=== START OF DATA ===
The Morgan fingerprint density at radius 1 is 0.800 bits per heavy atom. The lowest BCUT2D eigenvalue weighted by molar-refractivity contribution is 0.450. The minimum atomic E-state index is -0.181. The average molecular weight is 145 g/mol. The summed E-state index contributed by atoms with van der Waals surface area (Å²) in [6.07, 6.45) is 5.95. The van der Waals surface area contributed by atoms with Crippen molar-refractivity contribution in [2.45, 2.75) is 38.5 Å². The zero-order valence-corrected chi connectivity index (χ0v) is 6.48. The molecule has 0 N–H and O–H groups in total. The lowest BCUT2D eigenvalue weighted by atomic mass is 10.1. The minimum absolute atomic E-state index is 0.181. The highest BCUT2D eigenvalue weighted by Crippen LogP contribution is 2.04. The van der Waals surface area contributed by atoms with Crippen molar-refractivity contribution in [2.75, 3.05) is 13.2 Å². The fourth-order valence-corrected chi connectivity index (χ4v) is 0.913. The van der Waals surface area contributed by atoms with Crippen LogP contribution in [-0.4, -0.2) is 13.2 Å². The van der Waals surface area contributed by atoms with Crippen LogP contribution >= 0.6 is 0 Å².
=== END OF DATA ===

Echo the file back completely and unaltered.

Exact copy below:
The Morgan fingerprint density at radius 1 is 0.800 bits per heavy atom. The lowest BCUT2D eigenvalue weighted by molar-refractivity contribution is 0.450. The minimum atomic E-state index is -0.181. The average molecular weight is 145 g/mol. The summed E-state index contributed by atoms with van der Waals surface area (Å²) in [6.07, 6.45) is 5.95. The van der Waals surface area contributed by atoms with Crippen molar-refractivity contribution in [2.45, 2.75) is 38.5 Å². The zero-order valence-corrected chi connectivity index (χ0v) is 6.48. The molecule has 0 N–H and O–H groups in total. The lowest BCUT2D eigenvalue weighted by atomic mass is 10.1. The minimum absolute atomic E-state index is 0.181. The highest BCUT2D eigenvalue weighted by Crippen LogP contribution is 2.04. The van der Waals surface area contributed by atoms with Crippen molar-refractivity contribution in [2.75, 3.05) is 13.2 Å². The fourth-order valence-corrected chi connectivity index (χ4v) is 0.913. The van der Waals surface area contributed by atoms with Crippen LogP contribution in [-0.4, -0.2) is 13.2 Å². The van der Waals surface area contributed by atoms with Crippen LogP contribution >= 0.6 is 0 Å².